“Historical underinvestment in infrastructure has been a handbrake on our economy, so we’re planning for the next 30 years rather than election cycles.”
It also included a pledge to “solve the problem of persistent underinvestment in our water supply,” signaling the government’s intent to move forward with its three water reforms.
Tackling climate change is also a key part of the strategy, she said.
“Other countries are trying to compete for and seize these opportunities and New Zealand cannot afford to be left behind. Not economically and also not morally.”
“The opposition claims they share our climate ambitions. Then why have they opposed almost every initiative that would lower our emissions profile? Climate change is a challenge we cannot defer, just like child poverty, just like housing, just like mental health.”
Ardern said today the peak of New Zealand’s omicron outbreak could be in late March.
National Party leader Christopher Luxon requested that the House of Representatives erase all words from Ardern’s speech and replace it with “this House of Representatives has no confidence in this Administration which comes back to Wellington at the beginning of each year with more promises it has no intention of keeping.” , and does not deliver”.
He said the National Party is “ready” and that Kiwis are fed up with one government not getting things done.
“A government that turned out to be what? Everything spinning and no delivery. This government has never solved a problem it didn’t think it could solve with just a little more government, a little more Wellington, a little more centralization, a communications plan, more bureaucracy, and less input from affected communities.”
He said the government was out of power and would be voted out in less than two years.
“This government is confusing words with action and they are two very different concepts and now here we are with an overheated economy… and it expresses everyday New Zealanders.”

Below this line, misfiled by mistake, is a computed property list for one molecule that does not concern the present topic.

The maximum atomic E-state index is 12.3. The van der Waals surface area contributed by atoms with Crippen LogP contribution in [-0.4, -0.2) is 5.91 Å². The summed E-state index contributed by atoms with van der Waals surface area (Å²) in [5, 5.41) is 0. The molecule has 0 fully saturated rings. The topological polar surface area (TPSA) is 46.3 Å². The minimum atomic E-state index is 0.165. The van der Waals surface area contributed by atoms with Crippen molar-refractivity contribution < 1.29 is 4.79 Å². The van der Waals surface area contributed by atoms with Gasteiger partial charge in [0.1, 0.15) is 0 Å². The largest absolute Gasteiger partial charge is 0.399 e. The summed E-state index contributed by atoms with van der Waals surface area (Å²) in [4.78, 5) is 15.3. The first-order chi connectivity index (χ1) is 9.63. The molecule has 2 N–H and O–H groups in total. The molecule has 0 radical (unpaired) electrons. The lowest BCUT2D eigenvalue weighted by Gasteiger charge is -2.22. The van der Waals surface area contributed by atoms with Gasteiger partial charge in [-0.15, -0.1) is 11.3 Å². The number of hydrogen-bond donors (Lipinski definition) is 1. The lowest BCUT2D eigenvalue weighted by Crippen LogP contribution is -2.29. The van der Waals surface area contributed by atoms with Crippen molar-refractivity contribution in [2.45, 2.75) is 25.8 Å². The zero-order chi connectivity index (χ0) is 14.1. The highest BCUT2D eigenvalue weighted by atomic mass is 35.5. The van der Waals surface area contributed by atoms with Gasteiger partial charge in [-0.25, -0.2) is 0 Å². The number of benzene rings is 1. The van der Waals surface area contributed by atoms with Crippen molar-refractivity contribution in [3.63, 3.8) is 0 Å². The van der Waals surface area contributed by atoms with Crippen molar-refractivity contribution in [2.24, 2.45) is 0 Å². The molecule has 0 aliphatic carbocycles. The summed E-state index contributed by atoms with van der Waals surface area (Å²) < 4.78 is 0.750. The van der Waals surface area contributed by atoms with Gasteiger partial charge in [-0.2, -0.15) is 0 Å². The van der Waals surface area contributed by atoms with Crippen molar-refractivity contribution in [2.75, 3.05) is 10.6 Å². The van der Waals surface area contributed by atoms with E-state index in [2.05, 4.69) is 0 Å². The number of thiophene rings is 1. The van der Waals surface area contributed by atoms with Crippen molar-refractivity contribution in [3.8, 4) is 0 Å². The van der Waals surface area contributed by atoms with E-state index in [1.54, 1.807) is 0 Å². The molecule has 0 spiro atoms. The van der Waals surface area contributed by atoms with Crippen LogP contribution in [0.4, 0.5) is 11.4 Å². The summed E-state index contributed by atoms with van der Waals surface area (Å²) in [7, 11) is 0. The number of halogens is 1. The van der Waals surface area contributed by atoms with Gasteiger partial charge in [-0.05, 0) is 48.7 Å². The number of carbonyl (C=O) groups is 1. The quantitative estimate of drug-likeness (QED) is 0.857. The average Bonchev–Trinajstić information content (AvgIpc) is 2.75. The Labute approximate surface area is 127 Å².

New Zealand suffered from a “productivity sickness” and government spending led to a “cost of living crisis”, pointing to the price of a block of cheese and unsustainable rents.
He said the government promised to solve the housing crisis but made it much worse.
“This from a Prime Minister who has promised to build 100,000 Kiwibuild homes in 10 years, but here we are, we are in four years and how many more do we have to build? Another 98,000 homes.”
He said one of Ardern’s first promises is a tram from the airport to Mt. Roskill, and all that has been delivered is a new price tag of $15 billion.
“My guess is that for all of this, the government could actually go out and buy each of the five million people a brand new, state-of-the-art, fancy e-bike and they’d still have billions of dollars left over to invest.”
He said the country’s mounting debt had to be repaid, meaning it was unable to invest in better public services and raise taxes.
“Labor broke that campaign promise not to pay new taxes in a fairly short space of time. What we saw was the push through of a secret capital gains tax, which was quickly followed by the infamous Ute Tax, and as if that wasn’t enough, Grant Robertson has now come up with another brand new tax – this time he wants it for every single worker and impose on every single company in New Zealand.”
He also criticized the three water reforms and said local government minister Nanaia Mahuta will soon be out of work.
“She made her decision on day one, she settled on a model, she went through a mock consultation process with the local government and although she said it was voluntary, lo and behold, she has now compulsorily acquired the assets.
“Grant Robertson is worried, right, he’s been studying those polls over the summer… he’s going to come in and crush those reforms too. They remember my words.”